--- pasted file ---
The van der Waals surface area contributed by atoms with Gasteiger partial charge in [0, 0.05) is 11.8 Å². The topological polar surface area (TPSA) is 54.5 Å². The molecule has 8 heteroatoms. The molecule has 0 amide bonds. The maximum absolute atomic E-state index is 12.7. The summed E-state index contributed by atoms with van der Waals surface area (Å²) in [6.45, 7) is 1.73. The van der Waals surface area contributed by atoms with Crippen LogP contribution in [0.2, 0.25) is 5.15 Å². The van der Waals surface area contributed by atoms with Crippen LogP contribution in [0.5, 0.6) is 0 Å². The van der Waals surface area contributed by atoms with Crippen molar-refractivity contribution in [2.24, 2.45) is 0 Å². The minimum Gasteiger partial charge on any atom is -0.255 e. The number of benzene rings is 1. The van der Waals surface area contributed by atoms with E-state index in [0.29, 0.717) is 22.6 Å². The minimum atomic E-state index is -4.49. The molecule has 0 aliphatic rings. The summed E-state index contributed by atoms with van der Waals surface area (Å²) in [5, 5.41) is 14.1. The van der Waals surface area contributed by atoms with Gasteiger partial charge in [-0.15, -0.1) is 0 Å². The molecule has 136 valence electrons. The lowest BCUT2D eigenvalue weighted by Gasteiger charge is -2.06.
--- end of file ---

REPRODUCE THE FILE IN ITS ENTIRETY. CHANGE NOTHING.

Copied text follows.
The van der Waals surface area contributed by atoms with Gasteiger partial charge in [0, 0.05) is 11.8 Å². The topological polar surface area (TPSA) is 54.5 Å². The molecule has 8 heteroatoms. The molecule has 0 amide bonds. The maximum absolute atomic E-state index is 12.7. The summed E-state index contributed by atoms with van der Waals surface area (Å²) in [6.45, 7) is 1.73. The van der Waals surface area contributed by atoms with Crippen LogP contribution in [0.2, 0.25) is 5.15 Å². The van der Waals surface area contributed by atoms with Crippen LogP contribution in [0.5, 0.6) is 0 Å². The van der Waals surface area contributed by atoms with Crippen molar-refractivity contribution in [2.24, 2.45) is 0 Å². The minimum Gasteiger partial charge on any atom is -0.255 e. The number of benzene rings is 1. The van der Waals surface area contributed by atoms with E-state index in [0.29, 0.717) is 22.6 Å². The minimum atomic E-state index is -4.49. The molecule has 0 aliphatic rings. The summed E-state index contributed by atoms with van der Waals surface area (Å²) in [5, 5.41) is 14.1. The van der Waals surface area contributed by atoms with Gasteiger partial charge in [-0.15, -0.1) is 0 Å². The molecule has 136 valence electrons. The lowest BCUT2D eigenvalue weighted by Gasteiger charge is -2.06.